Boom time for Mesa County libraries

Upgrades, not economy, drive rising visit numbers

CHILDREN GATHER FOR A recent program at the Mesa County Libraries downtown Grand Junction location, 530 Grand Ave.

While many businesses are seeing a lag in sales, Mesa County Libraries are seeing somewhat of a boom.

As of October, visits to the library have increased by 17 percent over the same time last year.

And that is not all: Circulation is up, Web site visits are up, young adult visits are up, attendance at computer classes is up.

It must be because of the economy, right? Wrong, said Eve Tallman, library director.

“Our numbers didn’t really show that, even though nationally (public libraries) are seeing an increase because of hard times in the economy,” Tallman said. “I think that our brand is really starting to stick with folks, and our publicity efforts are starting to make a difference.”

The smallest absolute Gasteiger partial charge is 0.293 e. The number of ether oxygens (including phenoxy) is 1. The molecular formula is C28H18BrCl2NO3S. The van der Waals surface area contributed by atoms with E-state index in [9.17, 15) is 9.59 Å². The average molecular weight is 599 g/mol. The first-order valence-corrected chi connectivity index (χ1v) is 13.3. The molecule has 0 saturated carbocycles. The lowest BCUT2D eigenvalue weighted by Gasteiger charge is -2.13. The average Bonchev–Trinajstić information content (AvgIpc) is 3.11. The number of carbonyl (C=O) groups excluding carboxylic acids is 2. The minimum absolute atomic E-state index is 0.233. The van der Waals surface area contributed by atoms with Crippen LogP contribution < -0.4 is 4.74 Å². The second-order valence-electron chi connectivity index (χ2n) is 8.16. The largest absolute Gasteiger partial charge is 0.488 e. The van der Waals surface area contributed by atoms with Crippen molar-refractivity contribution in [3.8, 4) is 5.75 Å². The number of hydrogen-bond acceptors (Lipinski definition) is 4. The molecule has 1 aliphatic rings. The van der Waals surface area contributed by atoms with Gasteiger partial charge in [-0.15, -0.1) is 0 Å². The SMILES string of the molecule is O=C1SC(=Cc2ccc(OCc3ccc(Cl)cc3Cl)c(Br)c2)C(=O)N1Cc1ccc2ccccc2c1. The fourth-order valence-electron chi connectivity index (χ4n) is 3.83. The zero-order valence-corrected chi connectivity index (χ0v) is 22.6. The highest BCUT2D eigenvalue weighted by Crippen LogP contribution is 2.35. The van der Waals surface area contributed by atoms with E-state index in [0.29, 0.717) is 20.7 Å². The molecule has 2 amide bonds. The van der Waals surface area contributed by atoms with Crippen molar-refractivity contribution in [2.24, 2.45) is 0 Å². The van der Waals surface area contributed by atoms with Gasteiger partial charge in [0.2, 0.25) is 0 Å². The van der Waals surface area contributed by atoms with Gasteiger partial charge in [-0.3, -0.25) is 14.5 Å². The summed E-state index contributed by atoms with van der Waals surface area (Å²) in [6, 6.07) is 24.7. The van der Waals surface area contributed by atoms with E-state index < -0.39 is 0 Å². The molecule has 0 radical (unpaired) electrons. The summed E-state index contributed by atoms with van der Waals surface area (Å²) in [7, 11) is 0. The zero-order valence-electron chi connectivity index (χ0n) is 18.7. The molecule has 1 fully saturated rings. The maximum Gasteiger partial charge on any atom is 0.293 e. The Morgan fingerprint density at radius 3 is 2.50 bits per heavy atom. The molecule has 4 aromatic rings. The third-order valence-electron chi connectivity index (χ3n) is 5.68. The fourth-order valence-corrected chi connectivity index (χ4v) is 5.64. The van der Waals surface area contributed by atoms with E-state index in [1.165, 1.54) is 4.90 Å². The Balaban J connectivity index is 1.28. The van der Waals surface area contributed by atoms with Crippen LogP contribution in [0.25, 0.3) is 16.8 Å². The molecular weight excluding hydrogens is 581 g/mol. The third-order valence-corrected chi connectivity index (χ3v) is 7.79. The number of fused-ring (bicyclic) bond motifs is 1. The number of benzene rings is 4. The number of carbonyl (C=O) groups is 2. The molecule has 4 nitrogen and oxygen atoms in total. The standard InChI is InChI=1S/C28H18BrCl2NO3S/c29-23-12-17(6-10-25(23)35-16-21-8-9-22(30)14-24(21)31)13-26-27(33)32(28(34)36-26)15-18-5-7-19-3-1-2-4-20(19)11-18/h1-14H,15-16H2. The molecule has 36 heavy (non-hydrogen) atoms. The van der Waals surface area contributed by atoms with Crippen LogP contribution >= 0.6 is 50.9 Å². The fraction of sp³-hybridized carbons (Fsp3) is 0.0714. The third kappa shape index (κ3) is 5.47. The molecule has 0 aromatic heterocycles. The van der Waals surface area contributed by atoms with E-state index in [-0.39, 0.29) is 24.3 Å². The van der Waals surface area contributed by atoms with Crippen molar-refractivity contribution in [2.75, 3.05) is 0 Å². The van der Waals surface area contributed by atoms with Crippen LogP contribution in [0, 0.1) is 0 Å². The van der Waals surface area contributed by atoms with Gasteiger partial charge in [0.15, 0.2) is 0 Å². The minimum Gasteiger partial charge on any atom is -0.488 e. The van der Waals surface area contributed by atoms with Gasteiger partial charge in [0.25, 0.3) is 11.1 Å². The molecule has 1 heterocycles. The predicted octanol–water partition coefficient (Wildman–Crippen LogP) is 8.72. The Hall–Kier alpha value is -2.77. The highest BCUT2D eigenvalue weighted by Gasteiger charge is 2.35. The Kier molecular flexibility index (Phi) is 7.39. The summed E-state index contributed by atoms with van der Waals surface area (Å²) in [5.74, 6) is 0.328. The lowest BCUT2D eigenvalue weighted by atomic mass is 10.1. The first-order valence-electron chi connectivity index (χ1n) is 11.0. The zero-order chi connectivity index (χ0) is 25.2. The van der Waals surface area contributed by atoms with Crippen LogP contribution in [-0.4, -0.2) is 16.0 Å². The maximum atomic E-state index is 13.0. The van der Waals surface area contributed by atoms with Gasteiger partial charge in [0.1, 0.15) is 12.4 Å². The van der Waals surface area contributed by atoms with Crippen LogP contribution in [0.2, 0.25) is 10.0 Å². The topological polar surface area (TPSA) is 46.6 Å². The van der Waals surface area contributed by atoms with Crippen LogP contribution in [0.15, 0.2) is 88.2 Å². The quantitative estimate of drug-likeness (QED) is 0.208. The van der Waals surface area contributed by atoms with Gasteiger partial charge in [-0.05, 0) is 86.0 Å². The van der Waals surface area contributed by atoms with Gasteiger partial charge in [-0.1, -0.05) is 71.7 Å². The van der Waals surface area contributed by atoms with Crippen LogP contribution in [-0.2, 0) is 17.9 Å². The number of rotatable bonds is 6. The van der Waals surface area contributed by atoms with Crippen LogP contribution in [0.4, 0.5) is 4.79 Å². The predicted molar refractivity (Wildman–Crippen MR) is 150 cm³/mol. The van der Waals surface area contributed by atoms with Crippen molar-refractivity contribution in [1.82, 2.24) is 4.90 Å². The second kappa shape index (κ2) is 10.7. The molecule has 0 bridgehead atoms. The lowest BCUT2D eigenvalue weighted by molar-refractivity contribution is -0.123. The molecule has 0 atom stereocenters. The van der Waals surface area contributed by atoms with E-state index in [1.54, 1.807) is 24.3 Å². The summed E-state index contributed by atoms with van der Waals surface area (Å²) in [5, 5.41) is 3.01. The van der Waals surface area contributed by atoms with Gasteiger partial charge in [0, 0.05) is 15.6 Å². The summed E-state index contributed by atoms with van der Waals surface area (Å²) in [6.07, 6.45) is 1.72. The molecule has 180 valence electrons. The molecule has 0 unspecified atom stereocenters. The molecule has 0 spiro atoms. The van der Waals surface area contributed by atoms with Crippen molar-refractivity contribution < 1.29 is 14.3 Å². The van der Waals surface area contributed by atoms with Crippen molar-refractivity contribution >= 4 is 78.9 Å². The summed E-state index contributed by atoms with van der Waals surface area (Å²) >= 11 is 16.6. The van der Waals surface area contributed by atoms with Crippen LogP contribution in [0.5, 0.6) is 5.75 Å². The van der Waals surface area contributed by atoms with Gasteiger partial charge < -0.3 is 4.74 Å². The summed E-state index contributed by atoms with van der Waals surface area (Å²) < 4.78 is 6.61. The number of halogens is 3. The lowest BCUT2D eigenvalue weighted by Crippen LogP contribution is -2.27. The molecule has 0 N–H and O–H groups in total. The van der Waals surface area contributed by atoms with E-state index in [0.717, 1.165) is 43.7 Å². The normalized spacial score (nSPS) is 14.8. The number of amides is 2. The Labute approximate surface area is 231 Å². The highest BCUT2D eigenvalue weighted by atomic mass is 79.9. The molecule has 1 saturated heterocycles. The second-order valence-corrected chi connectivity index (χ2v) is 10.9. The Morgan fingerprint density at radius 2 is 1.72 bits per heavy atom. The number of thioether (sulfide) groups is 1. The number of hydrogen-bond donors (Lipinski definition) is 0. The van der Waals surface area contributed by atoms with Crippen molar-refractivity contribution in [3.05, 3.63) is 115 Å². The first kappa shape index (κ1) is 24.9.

For the past year, the library has been on a mission to make its facilities more user-friendly.

Plans are proceeding for new Fruita and Orchard Mesa branches, as well.

At the library’s downtown location, 530 Grand Ave., the library has invested in improvements both outside and inside. The library is also promoting itself more through advertising and positive word of mouth.

“We’re selling it,” said Linda Davidson, president of the library’s board of directors. “They are just doing better and better merchandising of the materials all the time.”

The library has extended its hours, is offering more classes and has expanded its circulation with such items as back issues of magazines and movies.

“It is my hunch that things are booming because we have more to offer and we have better hours,” Tallman said.

She added, “It is the best value that you have already paid for,” referring to the taxes paid by residents to support the library system.

The library is taking a few cues from retailers to promote business. Gone are the humdrum librarians ready to shush the unruly. Librarians are moving out from behind the counter and on to the floor, seeking out patrons who may need help.

“We are taking tips from Wal-Mart,” Tallman said.

In the coming year, library officials anticipate even more visitors. And for 2009, the economy may be the kicker.

“For 2008, I do think it has more to do with marketing and customer service and branch layout,” said board member Mark Martin-Williams. “In 2009, I wouldn’t be surprised to see a continued spike in the numbers due to the economy.”


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